|Petiole length (Floating leaves)b||80-260 mm||18-210 mm||N/A||45-85 mm||15-30 mm||85-120 mm||75-120 mm|
|Petiole length (Floating leaves)c||up to 400 mm||up to 200 mm||up to 200 mm|
To evaluate the utility of selected DNA barcoding markers through performing molecular phylogenetic analyses, comparative materials of Potamogeton distinctus, P. nodosus, and P. wrightii were collected in Japan, Mexico, and Thailand (
List of the GenBank accessions of atpB–rbcL, rpl20–rps12, trnT–trnL, trnL, trnL–trnF, and nrITS for ingroup and outgroup of Potamogeton species used in the phylogenetic analyses. Sequences obtained in the present study are shown in underline. Note that four Myanmar specimens are identified by DNA barcoding (see Discussion). Herbaria abbreviations: Forest Herbarium, Bangkok, Thailand = BKF; Wuhan Institute of Botany, Hubei, People's Republic of China = HIB; Kochi Prefectual Makino Botanical Garden, Kochi, Japan = MBK; Forest Research Institute, Pyinmana, Myanmar = RAF, The University of Tokyo Herbarium, Tokyo, Japan = TI; National Museum of Nature and Science, Tsukuba, Japan = TNS.
|Myanmar||N. Tanaka & al. 080061 (RAF, TI, MBK)||AB871483||AB871491||AB871501||AB871506||AB871512||AB871518|
|Myanmar||N. Tanaka & al. 080657 (RAF, TI, MBK)||AB871485||AB871493||AB871503||AB871508||AB871514||AB871519|
|Myanmar||N. Tanaka & al. 080631 (RAF, TI, MBK)||AB871484||AB871492||AB871502||AB871507||AB871513||AB871520|
|P. distinctus × P. nodosus|
|Myanmar||N. Tanaka & al. 080662 (RAF, TI, MBK)||AB871486||AB871494||N/A||AB871509||AB871515||AB871522|
|P. perfoliatus||Japan||YI01687 (TNS)||AB871489||AB871499||AB744026||AB744014||AB744020||AB744008|
|P. lucens||Japan||YI00049 (TNS)||AB206987||AB871496||AB695137||AB695129||AB695133||AB206990|
The voucher specimens are retained in either of the following herbaria: BKF; MBK; RAF; TI; TNS. Those of
For the newly obtained samples, total genomic DNA was extracted and sequencing of five plastid regions was performed using the procedure outlined by
Sequences of the nrITS were obtained using primers ITS-4 and ITS-5 (
Sequences of the atpB-rbcL,rpl20-rps12, trnT-trnL, trnL, trnL-trnF, and nrITS regions were manually aligned using the simple indel coding method of
Phylogenetic analyses were independently performed for data sets of ptDNA (atpB-rbcL, rpl20-rps12, trnT-trnL, trnL, trnL-trnF) and nrITS, respectively. Phylogenetic inference was performed using maximum parsimony (MP) in PAUP* 4.0b10 (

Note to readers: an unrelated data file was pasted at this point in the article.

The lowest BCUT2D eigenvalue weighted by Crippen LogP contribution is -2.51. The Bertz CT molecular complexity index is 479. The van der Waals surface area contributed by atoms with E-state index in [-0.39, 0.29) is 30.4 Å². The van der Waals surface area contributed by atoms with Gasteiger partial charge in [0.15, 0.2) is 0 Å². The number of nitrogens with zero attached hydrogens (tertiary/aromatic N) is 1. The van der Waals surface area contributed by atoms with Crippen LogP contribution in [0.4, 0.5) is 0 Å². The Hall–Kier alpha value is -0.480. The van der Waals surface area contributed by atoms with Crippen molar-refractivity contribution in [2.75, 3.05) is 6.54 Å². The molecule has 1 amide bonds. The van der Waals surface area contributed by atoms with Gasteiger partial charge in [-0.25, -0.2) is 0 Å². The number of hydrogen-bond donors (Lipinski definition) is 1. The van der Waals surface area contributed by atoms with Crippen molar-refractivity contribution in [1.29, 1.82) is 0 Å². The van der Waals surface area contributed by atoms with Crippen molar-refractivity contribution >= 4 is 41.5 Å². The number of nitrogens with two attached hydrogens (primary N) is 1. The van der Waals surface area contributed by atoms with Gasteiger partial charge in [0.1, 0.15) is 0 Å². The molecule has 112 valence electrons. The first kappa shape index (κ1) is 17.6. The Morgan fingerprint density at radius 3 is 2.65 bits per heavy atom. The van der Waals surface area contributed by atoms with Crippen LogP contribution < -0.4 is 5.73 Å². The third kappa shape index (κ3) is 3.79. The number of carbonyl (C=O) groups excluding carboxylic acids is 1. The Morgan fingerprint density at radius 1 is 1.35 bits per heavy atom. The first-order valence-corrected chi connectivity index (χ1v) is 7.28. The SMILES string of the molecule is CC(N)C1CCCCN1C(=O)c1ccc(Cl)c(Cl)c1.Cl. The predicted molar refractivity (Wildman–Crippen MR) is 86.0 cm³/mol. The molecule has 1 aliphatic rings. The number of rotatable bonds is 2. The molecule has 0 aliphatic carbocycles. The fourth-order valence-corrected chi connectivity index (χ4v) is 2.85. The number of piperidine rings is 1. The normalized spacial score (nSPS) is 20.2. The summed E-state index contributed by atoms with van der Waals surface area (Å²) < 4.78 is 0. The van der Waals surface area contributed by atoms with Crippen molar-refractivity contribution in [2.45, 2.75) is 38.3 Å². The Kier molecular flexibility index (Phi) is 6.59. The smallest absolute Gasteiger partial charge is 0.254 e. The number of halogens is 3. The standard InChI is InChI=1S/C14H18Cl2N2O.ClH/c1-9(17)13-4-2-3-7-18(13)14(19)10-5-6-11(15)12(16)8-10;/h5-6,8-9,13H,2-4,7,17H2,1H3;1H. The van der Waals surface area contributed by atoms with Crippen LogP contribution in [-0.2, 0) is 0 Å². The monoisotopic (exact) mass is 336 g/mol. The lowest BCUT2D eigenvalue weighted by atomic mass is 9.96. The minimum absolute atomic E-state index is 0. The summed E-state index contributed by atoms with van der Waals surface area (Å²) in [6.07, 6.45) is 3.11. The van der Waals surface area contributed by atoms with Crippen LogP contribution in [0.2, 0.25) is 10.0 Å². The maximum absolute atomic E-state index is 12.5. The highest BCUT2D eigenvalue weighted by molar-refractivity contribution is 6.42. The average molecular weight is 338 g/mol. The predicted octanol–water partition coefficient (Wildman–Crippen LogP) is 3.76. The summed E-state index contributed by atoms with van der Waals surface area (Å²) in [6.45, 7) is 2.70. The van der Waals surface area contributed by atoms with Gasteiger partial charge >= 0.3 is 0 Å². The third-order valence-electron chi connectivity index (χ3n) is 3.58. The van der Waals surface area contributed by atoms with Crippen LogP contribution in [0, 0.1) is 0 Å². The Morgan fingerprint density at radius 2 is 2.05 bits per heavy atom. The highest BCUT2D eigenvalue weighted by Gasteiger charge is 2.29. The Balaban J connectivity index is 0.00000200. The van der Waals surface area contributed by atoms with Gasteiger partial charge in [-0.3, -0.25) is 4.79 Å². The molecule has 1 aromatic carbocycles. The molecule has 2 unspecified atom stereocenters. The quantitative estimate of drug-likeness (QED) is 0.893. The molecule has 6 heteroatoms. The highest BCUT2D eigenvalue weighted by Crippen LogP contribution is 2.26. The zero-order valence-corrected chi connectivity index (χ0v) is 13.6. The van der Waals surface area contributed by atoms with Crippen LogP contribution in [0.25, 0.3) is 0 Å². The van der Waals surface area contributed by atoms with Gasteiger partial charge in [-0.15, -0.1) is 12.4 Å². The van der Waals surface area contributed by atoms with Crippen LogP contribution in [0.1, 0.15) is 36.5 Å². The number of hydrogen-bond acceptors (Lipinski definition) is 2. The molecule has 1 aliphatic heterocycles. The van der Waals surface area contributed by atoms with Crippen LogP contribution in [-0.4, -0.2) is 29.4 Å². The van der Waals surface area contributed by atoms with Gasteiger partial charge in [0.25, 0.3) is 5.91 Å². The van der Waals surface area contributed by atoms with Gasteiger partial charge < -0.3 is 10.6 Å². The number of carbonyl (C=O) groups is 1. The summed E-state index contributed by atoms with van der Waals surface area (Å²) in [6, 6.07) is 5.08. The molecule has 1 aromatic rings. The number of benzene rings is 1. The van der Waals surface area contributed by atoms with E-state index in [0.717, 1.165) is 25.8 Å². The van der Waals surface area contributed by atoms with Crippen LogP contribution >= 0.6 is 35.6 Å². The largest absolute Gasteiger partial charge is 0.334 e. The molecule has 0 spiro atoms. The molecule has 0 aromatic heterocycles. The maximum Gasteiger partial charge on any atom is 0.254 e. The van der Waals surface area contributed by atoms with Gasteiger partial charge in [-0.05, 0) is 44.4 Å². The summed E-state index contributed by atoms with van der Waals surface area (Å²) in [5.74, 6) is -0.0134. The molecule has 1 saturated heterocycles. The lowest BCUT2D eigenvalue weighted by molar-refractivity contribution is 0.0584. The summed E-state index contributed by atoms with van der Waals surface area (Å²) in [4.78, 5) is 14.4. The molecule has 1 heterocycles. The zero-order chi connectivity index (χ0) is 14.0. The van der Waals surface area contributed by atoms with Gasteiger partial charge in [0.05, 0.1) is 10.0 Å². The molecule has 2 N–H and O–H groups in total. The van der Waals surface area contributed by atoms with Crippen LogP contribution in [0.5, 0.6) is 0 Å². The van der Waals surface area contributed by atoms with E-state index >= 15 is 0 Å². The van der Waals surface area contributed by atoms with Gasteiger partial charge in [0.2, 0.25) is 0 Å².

?Bhutan, China (nationwide), Korea, Japan, Myanmar, Nepal, ?Philippines, Thailand, ?Vietnam (modified from
Potamogeton distinctus shows a wide range of phenotypic plasticity, especially in leaf morphology. It seems to be that the two-carpellate flower, the diagnostic character of the species, is essential for precise morphological identification in the field; identification with vegetative morphology alone is to be avoided (see Discussion).
The length of the combined five ptDNA regions alignment containing ten accessions totaled 3456 bp, of which two characters were parsimony-informative. Based on this data set, one MP tree (tree length = 27 steps; consistency index = 1.0; retention index = 1.0) and a BI 50% consensus tree were obtained. These trees showed congruent phylogenetic relationships and thus only the MP tree is presented here (
The most parsimonious trees of Potamogeton based on (A) the combined plastid DNA (atpB–rbcL, rpl20–rps12, trnT–trnL, trnL, trnL–trnF) sequences and (B) nrITS sequences. Each one of the two outgroups is trimmed to clarify ingroup phylogeny. ACCTRAN optimisation is used for branch length measures; terminals are aligned with dotted lines. Numbers above the branches indicate bootstrap support (BP) calculated in the maximum parsimony, and those below indicate Bayesian posterior probabilities (PP). Samples in regular and bold face indicate comparative ones and those from Myanmar, respectively. Some accessions in each tree represent multiple identical accessions. Note that some samples have heterogeneous nrITS copies; for these, the sequence pairs are named #1 and #2, respectively, and colored in red.
The length of nrITS alignment composed of 20 accessions totaled 645 bp, of which six characters were parsimony-informative. In the phylogenetic analysis of nrITS data set, one MP tree (tree length = 43 steps; consistency index = 1.0; retention index = 1.0) and a BI 50% consensus tree were obtained. These trees showed congruent phylogenetic relationships and thus only the MP tree is presented here (